When the president of Bildisco filed for Chapter 11, he didn't know he would be rewriting the bankruptcy laws.
When his lawyer convinced Sal Valente to file for bankruptcy under Chapter 11 in April of 1980 he had no sense that Bildisco, his New Jersey building-supply company, would be making history. He merely felt depressed.
"My lawyer's offices were on the 32d floor," Valente remembers, "and I kept saying to myself that if I jumped I could hit the hotel across the way.
"The first thing I had to do was go back and fire half the people in the company -- that was my first project. After that I had to go home and tell my wife what happened. It was not an easy day."
By cutting his 40-person staff in half, Valente hoped to save some $100,000 a year. But the firings would have much larger consequences. Bildisco was principally a union shop, and over the next four years, while Valente struggled to keep his business alive, the bankruptcy of this small New Jersey distributor became a national cause celebre, sparking a landmark United States Supreme Court case and one of the most intense Capitol Hill lobbying efforts of this election year.
It started with a lawsuit, when the National Labor Relations Board and the International Brotherhood of Teamsters took Bildisco to court. The dispute centered on two questions. First, when could a company break a contract -- as soon as it filed for Chapter 11, as Bildisco had, or only after approval by a federal bankruptcy judge? Second, how bad did business have to be before an employer could break a union agreement? Could it do so only as a last resort, as labor argued? Or was a labor contract only one of a debtor's many obligations, as Bildisco's attorney argued, an obligation to be balanced against what would be equitable and just for all the creditors?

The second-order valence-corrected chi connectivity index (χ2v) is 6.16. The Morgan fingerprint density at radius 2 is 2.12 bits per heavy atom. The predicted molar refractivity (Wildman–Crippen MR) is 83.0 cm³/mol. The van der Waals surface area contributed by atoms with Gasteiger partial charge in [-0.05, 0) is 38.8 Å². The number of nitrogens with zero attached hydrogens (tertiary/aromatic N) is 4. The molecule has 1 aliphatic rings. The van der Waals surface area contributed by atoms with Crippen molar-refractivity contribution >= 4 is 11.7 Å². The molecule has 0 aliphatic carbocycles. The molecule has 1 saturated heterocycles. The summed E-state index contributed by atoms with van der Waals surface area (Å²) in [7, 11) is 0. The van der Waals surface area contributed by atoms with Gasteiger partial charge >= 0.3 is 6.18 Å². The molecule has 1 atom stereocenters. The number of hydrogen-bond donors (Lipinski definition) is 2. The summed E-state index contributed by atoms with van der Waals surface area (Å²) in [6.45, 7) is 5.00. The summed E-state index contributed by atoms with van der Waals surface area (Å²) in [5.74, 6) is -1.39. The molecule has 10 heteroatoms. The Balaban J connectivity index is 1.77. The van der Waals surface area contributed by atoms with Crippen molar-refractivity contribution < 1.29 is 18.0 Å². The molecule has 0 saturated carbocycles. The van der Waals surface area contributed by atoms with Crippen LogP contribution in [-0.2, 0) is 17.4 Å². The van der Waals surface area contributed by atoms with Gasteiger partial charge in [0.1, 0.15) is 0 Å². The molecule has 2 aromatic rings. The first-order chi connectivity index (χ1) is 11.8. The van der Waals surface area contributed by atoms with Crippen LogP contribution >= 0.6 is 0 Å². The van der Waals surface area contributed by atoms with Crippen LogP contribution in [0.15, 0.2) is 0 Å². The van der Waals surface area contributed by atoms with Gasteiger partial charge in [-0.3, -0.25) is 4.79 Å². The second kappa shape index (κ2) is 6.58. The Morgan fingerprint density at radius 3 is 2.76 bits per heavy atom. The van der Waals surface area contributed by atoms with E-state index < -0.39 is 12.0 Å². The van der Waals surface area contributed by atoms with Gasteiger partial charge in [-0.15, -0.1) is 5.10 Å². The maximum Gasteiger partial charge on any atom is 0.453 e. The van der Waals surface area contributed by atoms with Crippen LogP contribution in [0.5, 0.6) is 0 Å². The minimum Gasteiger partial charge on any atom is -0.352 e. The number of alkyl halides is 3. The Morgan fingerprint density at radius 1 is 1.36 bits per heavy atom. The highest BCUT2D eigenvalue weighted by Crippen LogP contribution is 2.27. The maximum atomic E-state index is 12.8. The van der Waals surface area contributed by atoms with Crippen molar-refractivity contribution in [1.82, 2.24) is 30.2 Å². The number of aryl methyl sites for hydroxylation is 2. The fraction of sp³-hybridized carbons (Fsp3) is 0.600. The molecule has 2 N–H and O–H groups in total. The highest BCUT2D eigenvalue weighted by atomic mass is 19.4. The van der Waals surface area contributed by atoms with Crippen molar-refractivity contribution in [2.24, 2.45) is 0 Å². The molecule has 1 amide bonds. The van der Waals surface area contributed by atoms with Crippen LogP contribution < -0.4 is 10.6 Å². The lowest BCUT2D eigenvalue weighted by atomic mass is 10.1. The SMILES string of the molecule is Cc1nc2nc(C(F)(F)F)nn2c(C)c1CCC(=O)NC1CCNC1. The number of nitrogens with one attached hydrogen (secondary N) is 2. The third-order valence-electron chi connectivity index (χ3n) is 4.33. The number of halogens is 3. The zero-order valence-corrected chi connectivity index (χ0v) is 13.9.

The case reached the Supreme Court in the fall of 1983, and this past February, in a ruling The New York Times called "a sharp setback for organized labor," the justices found for Bildisco. Labor leaders were stunned. First, Wilson Foods Corp. had used Chapter 11 to cut their wages by 40%, according to the Times. Then Continental Airlines Corp. had used the bankruptcy court to the same end. Now, labor leaders thought, the court had made the right to break a union the law of the land. Haunted by the specter of Chapter 11 as a strategic cost-cutting tool, they put overturning the Bildisco decision at the top of their 1984 congressional lobbying list.